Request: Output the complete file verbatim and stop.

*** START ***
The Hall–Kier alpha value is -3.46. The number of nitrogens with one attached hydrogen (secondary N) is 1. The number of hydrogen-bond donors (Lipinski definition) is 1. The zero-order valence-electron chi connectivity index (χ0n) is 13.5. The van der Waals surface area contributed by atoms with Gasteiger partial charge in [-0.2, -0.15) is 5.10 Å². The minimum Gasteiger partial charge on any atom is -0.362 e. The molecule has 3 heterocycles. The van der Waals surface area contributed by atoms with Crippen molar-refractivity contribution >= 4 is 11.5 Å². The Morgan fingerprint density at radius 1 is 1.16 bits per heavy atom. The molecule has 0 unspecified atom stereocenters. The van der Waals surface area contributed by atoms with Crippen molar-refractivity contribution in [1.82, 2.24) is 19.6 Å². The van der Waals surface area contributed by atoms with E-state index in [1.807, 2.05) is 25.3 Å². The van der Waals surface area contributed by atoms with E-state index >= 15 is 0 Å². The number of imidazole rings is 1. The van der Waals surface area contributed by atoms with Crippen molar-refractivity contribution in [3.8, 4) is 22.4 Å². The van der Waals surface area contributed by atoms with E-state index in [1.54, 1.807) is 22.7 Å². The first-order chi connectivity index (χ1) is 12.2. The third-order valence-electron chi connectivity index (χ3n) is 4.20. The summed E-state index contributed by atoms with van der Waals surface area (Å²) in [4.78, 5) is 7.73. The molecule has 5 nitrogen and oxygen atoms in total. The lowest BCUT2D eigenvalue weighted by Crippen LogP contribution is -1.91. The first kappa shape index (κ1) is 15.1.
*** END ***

The Hall–Kier alpha value is -3.46. The number of nitrogens with one attached hydrogen (secondary N) is 1. The number of hydrogen-bond donors (Lipinski definition) is 1. The zero-order valence-electron chi connectivity index (χ0n) is 13.5. The van der Waals surface area contributed by atoms with Gasteiger partial charge in [-0.2, -0.15) is 5.10 Å². The minimum Gasteiger partial charge on any atom is -0.362 e. The molecule has 3 heterocycles. The van der Waals surface area contributed by atoms with Crippen molar-refractivity contribution >= 4 is 11.5 Å². The Morgan fingerprint density at radius 1 is 1.16 bits per heavy atom. The molecule has 0 unspecified atom stereocenters. The van der Waals surface area contributed by atoms with Crippen molar-refractivity contribution in [1.82, 2.24) is 19.6 Å². The van der Waals surface area contributed by atoms with E-state index in [1.807, 2.05) is 25.3 Å². The van der Waals surface area contributed by atoms with E-state index >= 15 is 0 Å². The number of imidazole rings is 1. The van der Waals surface area contributed by atoms with Crippen molar-refractivity contribution in [3.8, 4) is 22.4 Å². The van der Waals surface area contributed by atoms with E-state index in [1.54, 1.807) is 22.7 Å². The first-order chi connectivity index (χ1) is 12.2. The third-order valence-electron chi connectivity index (χ3n) is 4.20. The summed E-state index contributed by atoms with van der Waals surface area (Å²) in [4.78, 5) is 7.73. The molecule has 5 nitrogen and oxygen atoms in total. The lowest BCUT2D eigenvalue weighted by Crippen LogP contribution is -1.91. The first kappa shape index (κ1) is 15.1.